Sunday, January 24, 2010

The Films of Edmond Greville


Vanda by Eli Lotar
I've discovered much useful information on my grandfather Edmond Greville (aka Max Montagut) at this extremely informative French website.

Both Edmond Greville and Vanda Wangen were photographed by Eli Lotar and a link to his gallery is here.

Edmond T. Greville

Tuesday, April 10, 2007

Vanda Greville Obituary

Vanda MacEwan (Vanda Vangen), actress: born London 10 January 1908; married 1930 Edmond Greville (died 1966; one daughter; marriage dissolved); died Westgate on Sea, Kent 26 December 1997.

In Rene Clair's classic film- musical comedy Le Million (1931), Vanda Greville was Vanda, the American vamp flirting with Rene Lefevre's garret artist. This slender blonde opportunist is none too pleased to discover he is penniless but eagerly joins the search for his stolen jacket which carries a winning lottery ticket.

This early role would remain the highlight of Greville's career. It had been preceded by her other proudest achievement, playing a leading role in Abel Gance's multilingual La Fin du Monde (1930). Born Vanda MacEwan to a Scottish father and Norwegian mother, she had wanted to be an actress from childhood and skipped school in Fulham to work as an extra on an Alfred Hitchcock film. While in Paris at a finishing school, she was spotted by Gance and screen-tested. Speaking no French, she auditioned by reciting "He Fell Among Thieves" with such emotion that Gance (who understood no English) was reduced to tears. He barred his prim young discovery from taking part in the orgy scenes of La Fin du Monde when mankind, threatened with destruction by a comet, has a last wild fling.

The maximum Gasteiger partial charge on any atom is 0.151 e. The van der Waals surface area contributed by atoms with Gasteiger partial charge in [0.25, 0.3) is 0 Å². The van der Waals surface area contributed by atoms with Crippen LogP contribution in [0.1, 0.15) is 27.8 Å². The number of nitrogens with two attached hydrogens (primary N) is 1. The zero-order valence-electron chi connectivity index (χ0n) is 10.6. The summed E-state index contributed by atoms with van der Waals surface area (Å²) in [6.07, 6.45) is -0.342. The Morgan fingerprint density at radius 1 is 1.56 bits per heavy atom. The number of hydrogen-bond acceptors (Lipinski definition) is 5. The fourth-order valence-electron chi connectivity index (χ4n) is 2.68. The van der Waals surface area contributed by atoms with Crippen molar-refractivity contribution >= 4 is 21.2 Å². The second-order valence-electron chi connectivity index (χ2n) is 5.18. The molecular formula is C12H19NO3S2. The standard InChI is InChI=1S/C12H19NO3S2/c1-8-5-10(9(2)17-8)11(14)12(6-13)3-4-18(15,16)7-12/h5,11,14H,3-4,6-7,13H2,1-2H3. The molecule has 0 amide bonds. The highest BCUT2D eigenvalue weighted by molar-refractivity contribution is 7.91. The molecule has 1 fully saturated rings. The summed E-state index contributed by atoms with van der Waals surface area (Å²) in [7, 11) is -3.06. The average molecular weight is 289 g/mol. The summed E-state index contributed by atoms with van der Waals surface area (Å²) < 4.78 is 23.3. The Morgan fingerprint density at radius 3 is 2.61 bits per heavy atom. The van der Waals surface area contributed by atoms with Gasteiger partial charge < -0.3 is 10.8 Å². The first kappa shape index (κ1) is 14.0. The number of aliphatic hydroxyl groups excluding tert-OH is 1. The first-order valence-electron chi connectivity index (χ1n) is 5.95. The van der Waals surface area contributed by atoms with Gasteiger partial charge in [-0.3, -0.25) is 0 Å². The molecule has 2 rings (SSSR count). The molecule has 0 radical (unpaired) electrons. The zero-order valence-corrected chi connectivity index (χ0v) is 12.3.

She was billed as Vanda Vangen, taking her mother's maiden name, and played in the English- and German-speaking versions of the film. While seeking a career in British films (and impersonating Greta Garbo in a promotional short) she fell wildly in love with and married a half- English avant-garde film- maker called Edmond Greville. He had acted in Rene Clair's Sous les Toits de Paris (1930) and introduced his new wife to Clair when he was casting Le Million. Greville himself started writing and directing feature films, and starred his wife in Le Train des Suicides (1931) as a singer who has suddenly lost her voice.

In Britain she co-starred as a French woman opposite Arthur Wontner in the drama A Gentleman of Paris (1931) but gained only a small role as a barmaid in Ebb Tide (1932). She found better opportunities in France, often playing English characters as in L'Or dans la Rue (1934) and Le Train d'Amour (1935), and became a society figure with a circle of friends that included Mrs Wallis Simpson. Vanda Greville's last film appearance was in 1939, in her husband's highly topical drama Menaces.